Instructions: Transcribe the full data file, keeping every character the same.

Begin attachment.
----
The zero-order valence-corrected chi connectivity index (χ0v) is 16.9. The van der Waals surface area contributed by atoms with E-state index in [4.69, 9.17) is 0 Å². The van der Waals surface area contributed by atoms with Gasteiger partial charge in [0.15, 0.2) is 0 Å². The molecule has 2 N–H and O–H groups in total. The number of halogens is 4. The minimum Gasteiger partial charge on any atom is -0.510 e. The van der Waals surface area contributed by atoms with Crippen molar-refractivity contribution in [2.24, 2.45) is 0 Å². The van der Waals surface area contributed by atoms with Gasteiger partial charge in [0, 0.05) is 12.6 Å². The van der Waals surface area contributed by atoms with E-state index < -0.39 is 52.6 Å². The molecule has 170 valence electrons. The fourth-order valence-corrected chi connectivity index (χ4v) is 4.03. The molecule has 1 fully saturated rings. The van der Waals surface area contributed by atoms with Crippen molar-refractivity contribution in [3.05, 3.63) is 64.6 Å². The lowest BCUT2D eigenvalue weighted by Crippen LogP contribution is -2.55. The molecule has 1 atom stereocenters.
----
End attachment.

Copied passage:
The zero-order valence-corrected chi connectivity index (χ0v) is 16.9. The van der Waals surface area contributed by atoms with E-state index in [4.69, 9.17) is 0 Å². The van der Waals surface area contributed by atoms with Gasteiger partial charge in [0.15, 0.2) is 0 Å². The molecule has 2 N–H and O–H groups in total. The number of halogens is 4. The minimum Gasteiger partial charge on any atom is -0.510 e. The van der Waals surface area contributed by atoms with Crippen molar-refractivity contribution in [2.24, 2.45) is 0 Å². The van der Waals surface area contributed by atoms with Gasteiger partial charge in [0, 0.05) is 12.6 Å². The van der Waals surface area contributed by atoms with E-state index < -0.39 is 52.6 Å². The molecule has 170 valence electrons. The fourth-order valence-corrected chi connectivity index (χ4v) is 4.03. The molecule has 1 fully saturated rings. The van der Waals surface area contributed by atoms with Crippen molar-refractivity contribution in [3.05, 3.63) is 64.6 Å². The lowest BCUT2D eigenvalue weighted by Crippen LogP contribution is -2.55. The molecule has 1 atom stereocenters.